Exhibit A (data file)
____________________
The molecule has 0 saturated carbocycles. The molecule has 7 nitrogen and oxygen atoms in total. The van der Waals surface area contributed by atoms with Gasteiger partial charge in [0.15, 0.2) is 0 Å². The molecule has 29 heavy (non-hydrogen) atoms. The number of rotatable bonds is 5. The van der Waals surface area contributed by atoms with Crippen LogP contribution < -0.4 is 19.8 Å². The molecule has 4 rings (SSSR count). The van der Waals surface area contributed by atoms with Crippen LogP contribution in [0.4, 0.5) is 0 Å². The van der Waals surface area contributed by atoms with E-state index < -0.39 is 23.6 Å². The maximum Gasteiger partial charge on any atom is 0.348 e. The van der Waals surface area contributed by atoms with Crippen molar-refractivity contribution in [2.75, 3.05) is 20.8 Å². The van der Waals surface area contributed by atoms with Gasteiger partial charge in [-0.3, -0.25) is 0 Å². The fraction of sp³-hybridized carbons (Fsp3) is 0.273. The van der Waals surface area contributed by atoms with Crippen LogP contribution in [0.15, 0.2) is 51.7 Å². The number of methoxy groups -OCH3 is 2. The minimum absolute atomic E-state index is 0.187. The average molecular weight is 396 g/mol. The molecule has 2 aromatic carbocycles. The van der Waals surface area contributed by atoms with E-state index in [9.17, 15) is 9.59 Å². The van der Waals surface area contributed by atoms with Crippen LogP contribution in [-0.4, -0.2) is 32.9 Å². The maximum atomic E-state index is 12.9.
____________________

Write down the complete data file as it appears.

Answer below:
The molecule has 0 saturated carbocycles. The molecule has 7 nitrogen and oxygen atoms in total. The van der Waals surface area contributed by atoms with Gasteiger partial charge in [0.15, 0.2) is 0 Å². The molecule has 29 heavy (non-hydrogen) atoms. The number of rotatable bonds is 5. The van der Waals surface area contributed by atoms with Crippen LogP contribution < -0.4 is 19.8 Å². The molecule has 4 rings (SSSR count). The van der Waals surface area contributed by atoms with Crippen LogP contribution in [0.4, 0.5) is 0 Å². The van der Waals surface area contributed by atoms with E-state index < -0.39 is 23.6 Å². The maximum Gasteiger partial charge on any atom is 0.348 e. The van der Waals surface area contributed by atoms with Crippen molar-refractivity contribution in [2.75, 3.05) is 20.8 Å². The van der Waals surface area contributed by atoms with Gasteiger partial charge in [-0.3, -0.25) is 0 Å². The fraction of sp³-hybridized carbons (Fsp3) is 0.273. The van der Waals surface area contributed by atoms with Crippen LogP contribution in [0.15, 0.2) is 51.7 Å². The number of methoxy groups -OCH3 is 2. The minimum absolute atomic E-state index is 0.187. The average molecular weight is 396 g/mol. The molecule has 2 aromatic carbocycles. The van der Waals surface area contributed by atoms with E-state index in [9.17, 15) is 9.59 Å². The van der Waals surface area contributed by atoms with Crippen LogP contribution in [-0.4, -0.2) is 32.9 Å². The maximum atomic E-state index is 12.9.